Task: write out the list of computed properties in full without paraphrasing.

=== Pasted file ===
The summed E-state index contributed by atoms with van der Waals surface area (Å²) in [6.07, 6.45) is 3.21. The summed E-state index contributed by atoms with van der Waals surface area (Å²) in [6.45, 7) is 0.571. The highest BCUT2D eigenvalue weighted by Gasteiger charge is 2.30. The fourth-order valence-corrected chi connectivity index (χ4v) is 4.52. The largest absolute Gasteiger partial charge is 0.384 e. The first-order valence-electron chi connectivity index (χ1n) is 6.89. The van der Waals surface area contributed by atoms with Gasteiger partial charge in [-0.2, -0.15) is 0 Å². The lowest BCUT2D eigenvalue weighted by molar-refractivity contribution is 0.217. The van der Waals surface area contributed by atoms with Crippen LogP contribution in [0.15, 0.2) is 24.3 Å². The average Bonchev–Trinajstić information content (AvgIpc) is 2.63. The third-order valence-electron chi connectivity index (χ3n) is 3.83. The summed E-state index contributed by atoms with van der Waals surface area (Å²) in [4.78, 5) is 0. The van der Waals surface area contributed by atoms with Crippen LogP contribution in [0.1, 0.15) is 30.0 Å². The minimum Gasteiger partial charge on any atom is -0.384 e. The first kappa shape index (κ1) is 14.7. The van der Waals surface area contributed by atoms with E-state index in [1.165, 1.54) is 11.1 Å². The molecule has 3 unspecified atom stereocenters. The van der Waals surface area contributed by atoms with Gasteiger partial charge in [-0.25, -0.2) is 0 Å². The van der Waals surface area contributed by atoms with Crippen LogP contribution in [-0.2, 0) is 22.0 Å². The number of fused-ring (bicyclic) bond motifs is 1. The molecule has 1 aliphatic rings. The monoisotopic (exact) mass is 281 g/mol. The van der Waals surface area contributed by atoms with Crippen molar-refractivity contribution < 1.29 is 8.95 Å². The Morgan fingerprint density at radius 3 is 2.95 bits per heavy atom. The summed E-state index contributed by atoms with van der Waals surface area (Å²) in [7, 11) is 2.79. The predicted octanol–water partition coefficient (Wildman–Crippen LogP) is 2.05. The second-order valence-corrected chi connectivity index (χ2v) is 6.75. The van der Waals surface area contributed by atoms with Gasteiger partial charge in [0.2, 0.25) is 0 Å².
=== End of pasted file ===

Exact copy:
The summed E-state index contributed by atoms with van der Waals surface area (Å²) in [6.07, 6.45) is 3.21. The summed E-state index contributed by atoms with van der Waals surface area (Å²) in [6.45, 7) is 0.571. The highest BCUT2D eigenvalue weighted by Gasteiger charge is 2.30. The fourth-order valence-corrected chi connectivity index (χ4v) is 4.52. The largest absolute Gasteiger partial charge is 0.384 e. The first-order valence-electron chi connectivity index (χ1n) is 6.89. The van der Waals surface area contributed by atoms with Gasteiger partial charge in [-0.2, -0.15) is 0 Å². The lowest BCUT2D eigenvalue weighted by molar-refractivity contribution is 0.217. The van der Waals surface area contributed by atoms with Crippen LogP contribution in [0.15, 0.2) is 24.3 Å². The average Bonchev–Trinajstić information content (AvgIpc) is 2.63. The third-order valence-electron chi connectivity index (χ3n) is 3.83. The summed E-state index contributed by atoms with van der Waals surface area (Å²) in [4.78, 5) is 0. The van der Waals surface area contributed by atoms with Crippen LogP contribution in [0.1, 0.15) is 30.0 Å². The minimum Gasteiger partial charge on any atom is -0.384 e. The first kappa shape index (κ1) is 14.7. The van der Waals surface area contributed by atoms with E-state index in [1.165, 1.54) is 11.1 Å². The molecule has 3 unspecified atom stereocenters. The van der Waals surface area contributed by atoms with Gasteiger partial charge in [-0.25, -0.2) is 0 Å². The van der Waals surface area contributed by atoms with Crippen LogP contribution in [-0.2, 0) is 22.0 Å². The number of fused-ring (bicyclic) bond motifs is 1. The molecule has 1 aliphatic rings. The monoisotopic (exact) mass is 281 g/mol. The van der Waals surface area contributed by atoms with Crippen molar-refractivity contribution < 1.29 is 8.95 Å². The Morgan fingerprint density at radius 3 is 2.95 bits per heavy atom. The summed E-state index contributed by atoms with van der Waals surface area (Å²) in [7, 11) is 2.79. The predicted octanol–water partition coefficient (Wildman–Crippen LogP) is 2.05. The second-order valence-corrected chi connectivity index (χ2v) is 6.75. The van der Waals surface area contributed by atoms with Gasteiger partial charge in [0.2, 0.25) is 0 Å².